Sunday, 30 July 2017
Do I have enough to retire?
For many people who spent a working lifetime accumulating wealth in order to retire to the sunset, the decumulating phase represents a major challenge. Is the $1 million or $2 million that I had saved enough to last me during retirement? What if the stock market collapses like it did back during the credit crisis in 2008 and my portfolio decline more than 30 percent?
Based on the Trinity study by three professors and earlier work by William Bengen CFP, and Larry Bierwirth, using historical stock, bonds and inflation data, they have determined a safe withdrawal rate as a percentage of your initial investment. By withdrawing 4% each year, plus adjustment for inflation the following year, the portfolio can last more than 33 years or more regardless of the stock performance. Mind you, they have been some significant market correction during the time periods used for the studies, including 1929-1931, 1937-1941, and 1973-1974. In each instances, through proper asset allocation of equity and fixed income, the portfolio had withstood the test of times. Moreover, the stock market has proven time and time again that it always recovers after a major decline.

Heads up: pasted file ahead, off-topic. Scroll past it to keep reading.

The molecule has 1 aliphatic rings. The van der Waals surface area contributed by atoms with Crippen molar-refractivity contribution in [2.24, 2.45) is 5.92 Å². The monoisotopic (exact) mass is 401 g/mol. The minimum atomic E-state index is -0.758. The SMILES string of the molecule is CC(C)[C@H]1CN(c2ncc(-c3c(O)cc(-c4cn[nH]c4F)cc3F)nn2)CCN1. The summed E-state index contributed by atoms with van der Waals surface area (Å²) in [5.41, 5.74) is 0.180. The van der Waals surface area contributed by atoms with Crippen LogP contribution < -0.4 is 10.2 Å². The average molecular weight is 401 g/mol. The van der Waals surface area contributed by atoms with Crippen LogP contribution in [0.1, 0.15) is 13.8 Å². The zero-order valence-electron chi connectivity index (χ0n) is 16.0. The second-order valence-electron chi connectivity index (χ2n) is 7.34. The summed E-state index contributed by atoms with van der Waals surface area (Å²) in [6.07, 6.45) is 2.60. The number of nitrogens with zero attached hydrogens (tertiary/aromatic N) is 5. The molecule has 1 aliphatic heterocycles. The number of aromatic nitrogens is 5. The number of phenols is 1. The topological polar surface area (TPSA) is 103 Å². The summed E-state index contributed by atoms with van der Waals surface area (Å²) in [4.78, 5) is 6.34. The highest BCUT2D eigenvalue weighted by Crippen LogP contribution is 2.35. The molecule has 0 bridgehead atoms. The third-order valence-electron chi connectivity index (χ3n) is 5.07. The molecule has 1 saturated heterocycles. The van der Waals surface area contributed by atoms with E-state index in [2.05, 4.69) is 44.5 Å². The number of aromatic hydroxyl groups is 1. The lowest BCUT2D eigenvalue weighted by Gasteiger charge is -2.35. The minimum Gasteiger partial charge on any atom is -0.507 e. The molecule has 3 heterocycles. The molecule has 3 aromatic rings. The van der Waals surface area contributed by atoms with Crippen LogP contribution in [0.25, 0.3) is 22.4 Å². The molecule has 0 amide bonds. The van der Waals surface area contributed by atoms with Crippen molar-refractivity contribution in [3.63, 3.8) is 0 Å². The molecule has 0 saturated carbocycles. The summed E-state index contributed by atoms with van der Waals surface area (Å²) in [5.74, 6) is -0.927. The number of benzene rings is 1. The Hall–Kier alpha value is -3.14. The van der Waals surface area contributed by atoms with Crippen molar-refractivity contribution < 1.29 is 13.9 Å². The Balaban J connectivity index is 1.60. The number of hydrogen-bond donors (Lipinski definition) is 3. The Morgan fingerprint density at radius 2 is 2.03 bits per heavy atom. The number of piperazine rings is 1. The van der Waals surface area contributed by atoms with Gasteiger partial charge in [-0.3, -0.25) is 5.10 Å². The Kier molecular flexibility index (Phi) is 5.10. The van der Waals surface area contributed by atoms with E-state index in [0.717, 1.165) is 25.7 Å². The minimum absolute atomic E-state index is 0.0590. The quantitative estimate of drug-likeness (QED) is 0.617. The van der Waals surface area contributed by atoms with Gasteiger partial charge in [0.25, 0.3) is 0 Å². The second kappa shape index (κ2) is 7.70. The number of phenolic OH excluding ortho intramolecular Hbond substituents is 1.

Too often, many people, myself included, are preoccupied with thinking if we have saved enough to retire. Consider the following points to determine your retirement income:
1) Using the Trinity study, and assuming your retirement period is 30 years, if you have accumulated $1 million by the time you retire, you can withdraw $40,000 per year. If you have saved $0.5 million, withdraw $20,000.
2) Government pension, i.e. CPP (Canada) – maximum approx. $13,000 per year (2017) X 2.
3) Old Age Pension –maximum amount approx. $ 7,000 per year (2017) X 2.
4) Defined Benefit (DB) pension plan – if applicable
5) Part-time work
Assuming $0 for DB and no income from part-time work total pretax income of $80,000 from 1) to 3) should be more than sufficient for a couple in their 60s to last until 90 years of age. Note that items 1-3 are also adjusted for inflation. Remember, when you are retired, you should not have to be concerned about paying down your mortgage or saving for your education costs. Lastly, when you are retired, you do not have to worry about having to save for retirement again. In fact, various studies have concluded that retired couple live comfortably on less than $50,000 per year. The major disclaimer is on health costs. I thank God for living in Canada, which has one of the best and affordable health care system in the world.
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